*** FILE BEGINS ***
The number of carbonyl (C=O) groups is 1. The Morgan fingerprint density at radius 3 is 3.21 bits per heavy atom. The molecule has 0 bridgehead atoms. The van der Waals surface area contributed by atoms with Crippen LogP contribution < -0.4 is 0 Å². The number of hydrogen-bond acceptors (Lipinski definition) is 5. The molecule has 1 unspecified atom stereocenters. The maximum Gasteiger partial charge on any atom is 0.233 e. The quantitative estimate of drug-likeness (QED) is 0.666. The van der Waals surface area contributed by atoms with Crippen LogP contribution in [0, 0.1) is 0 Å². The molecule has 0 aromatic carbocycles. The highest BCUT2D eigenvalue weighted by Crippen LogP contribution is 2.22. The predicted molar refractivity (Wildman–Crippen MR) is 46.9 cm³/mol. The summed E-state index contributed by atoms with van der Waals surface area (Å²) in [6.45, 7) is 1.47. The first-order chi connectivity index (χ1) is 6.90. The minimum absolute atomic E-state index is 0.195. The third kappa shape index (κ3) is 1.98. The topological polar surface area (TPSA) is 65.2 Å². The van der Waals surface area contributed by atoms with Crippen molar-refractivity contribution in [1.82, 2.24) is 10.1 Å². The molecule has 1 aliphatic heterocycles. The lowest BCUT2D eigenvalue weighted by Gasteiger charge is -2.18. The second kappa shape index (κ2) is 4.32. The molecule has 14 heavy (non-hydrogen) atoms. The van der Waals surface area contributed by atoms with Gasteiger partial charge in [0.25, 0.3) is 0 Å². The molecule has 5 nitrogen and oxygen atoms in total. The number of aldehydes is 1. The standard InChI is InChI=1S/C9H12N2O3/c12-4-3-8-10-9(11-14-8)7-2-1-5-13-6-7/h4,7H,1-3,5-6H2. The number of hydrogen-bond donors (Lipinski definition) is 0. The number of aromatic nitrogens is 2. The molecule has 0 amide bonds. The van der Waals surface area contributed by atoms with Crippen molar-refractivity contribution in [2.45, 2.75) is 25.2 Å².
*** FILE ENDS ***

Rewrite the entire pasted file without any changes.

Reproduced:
The number of carbonyl (C=O) groups is 1. The Morgan fingerprint density at radius 3 is 3.21 bits per heavy atom. The molecule has 0 bridgehead atoms. The van der Waals surface area contributed by atoms with Crippen LogP contribution < -0.4 is 0 Å². The number of hydrogen-bond acceptors (Lipinski definition) is 5. The molecule has 1 unspecified atom stereocenters. The maximum Gasteiger partial charge on any atom is 0.233 e. The quantitative estimate of drug-likeness (QED) is 0.666. The van der Waals surface area contributed by atoms with Crippen LogP contribution in [0, 0.1) is 0 Å². The molecule has 0 aromatic carbocycles. The highest BCUT2D eigenvalue weighted by Crippen LogP contribution is 2.22. The predicted molar refractivity (Wildman–Crippen MR) is 46.9 cm³/mol. The summed E-state index contributed by atoms with van der Waals surface area (Å²) in [6.45, 7) is 1.47. The first-order chi connectivity index (χ1) is 6.90. The minimum absolute atomic E-state index is 0.195. The third kappa shape index (κ3) is 1.98. The topological polar surface area (TPSA) is 65.2 Å². The van der Waals surface area contributed by atoms with Crippen molar-refractivity contribution in [1.82, 2.24) is 10.1 Å². The molecule has 1 aliphatic heterocycles. The lowest BCUT2D eigenvalue weighted by Gasteiger charge is -2.18. The second kappa shape index (κ2) is 4.32. The molecule has 14 heavy (non-hydrogen) atoms. The van der Waals surface area contributed by atoms with Gasteiger partial charge in [0.25, 0.3) is 0 Å². The molecule has 5 nitrogen and oxygen atoms in total. The number of aldehydes is 1. The standard InChI is InChI=1S/C9H12N2O3/c12-4-3-8-10-9(11-14-8)7-2-1-5-13-6-7/h4,7H,1-3,5-6H2. The number of hydrogen-bond donors (Lipinski definition) is 0. The number of aromatic nitrogens is 2. The molecule has 0 amide bonds. The van der Waals surface area contributed by atoms with Crippen molar-refractivity contribution in [2.45, 2.75) is 25.2 Å².